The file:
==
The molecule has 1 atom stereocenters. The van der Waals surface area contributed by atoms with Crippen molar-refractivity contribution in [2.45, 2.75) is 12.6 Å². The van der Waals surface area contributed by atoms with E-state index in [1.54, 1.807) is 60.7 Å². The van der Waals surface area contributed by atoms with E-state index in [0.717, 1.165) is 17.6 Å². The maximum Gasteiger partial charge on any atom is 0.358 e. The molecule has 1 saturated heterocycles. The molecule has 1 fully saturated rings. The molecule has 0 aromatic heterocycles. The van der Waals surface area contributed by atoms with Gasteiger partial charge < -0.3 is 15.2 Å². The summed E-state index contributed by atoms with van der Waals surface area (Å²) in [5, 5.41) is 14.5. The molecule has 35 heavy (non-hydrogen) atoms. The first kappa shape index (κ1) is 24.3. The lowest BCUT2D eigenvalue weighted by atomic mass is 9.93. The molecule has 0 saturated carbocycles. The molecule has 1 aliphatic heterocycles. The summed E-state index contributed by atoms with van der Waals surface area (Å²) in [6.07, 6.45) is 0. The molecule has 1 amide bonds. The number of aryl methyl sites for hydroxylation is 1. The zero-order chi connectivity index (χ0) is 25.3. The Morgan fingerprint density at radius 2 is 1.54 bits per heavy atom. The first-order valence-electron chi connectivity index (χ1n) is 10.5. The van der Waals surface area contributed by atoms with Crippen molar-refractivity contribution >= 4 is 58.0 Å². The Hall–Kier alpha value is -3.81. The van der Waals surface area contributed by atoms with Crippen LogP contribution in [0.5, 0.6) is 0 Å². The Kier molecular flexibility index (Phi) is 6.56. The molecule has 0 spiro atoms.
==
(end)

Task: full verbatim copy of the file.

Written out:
The molecule has 1 atom stereocenters. The van der Waals surface area contributed by atoms with Crippen molar-refractivity contribution in [2.45, 2.75) is 12.6 Å². The van der Waals surface area contributed by atoms with E-state index in [1.54, 1.807) is 60.7 Å². The van der Waals surface area contributed by atoms with E-state index in [0.717, 1.165) is 17.6 Å². The maximum Gasteiger partial charge on any atom is 0.358 e. The molecule has 1 saturated heterocycles. The molecule has 1 fully saturated rings. The molecule has 0 aromatic heterocycles. The van der Waals surface area contributed by atoms with Gasteiger partial charge < -0.3 is 15.2 Å². The summed E-state index contributed by atoms with van der Waals surface area (Å²) in [5, 5.41) is 14.5. The molecule has 35 heavy (non-hydrogen) atoms. The first kappa shape index (κ1) is 24.3. The lowest BCUT2D eigenvalue weighted by atomic mass is 9.93. The molecule has 0 saturated carbocycles. The molecule has 1 aliphatic heterocycles. The summed E-state index contributed by atoms with van der Waals surface area (Å²) in [6.07, 6.45) is 0. The molecule has 1 amide bonds. The number of aryl methyl sites for hydroxylation is 1. The zero-order chi connectivity index (χ0) is 25.3. The Morgan fingerprint density at radius 2 is 1.54 bits per heavy atom. The first-order valence-electron chi connectivity index (χ1n) is 10.5. The van der Waals surface area contributed by atoms with Crippen molar-refractivity contribution >= 4 is 58.0 Å². The Hall–Kier alpha value is -3.81. The van der Waals surface area contributed by atoms with Crippen LogP contribution in [0.5, 0.6) is 0 Å². The Kier molecular flexibility index (Phi) is 6.56. The molecule has 0 spiro atoms.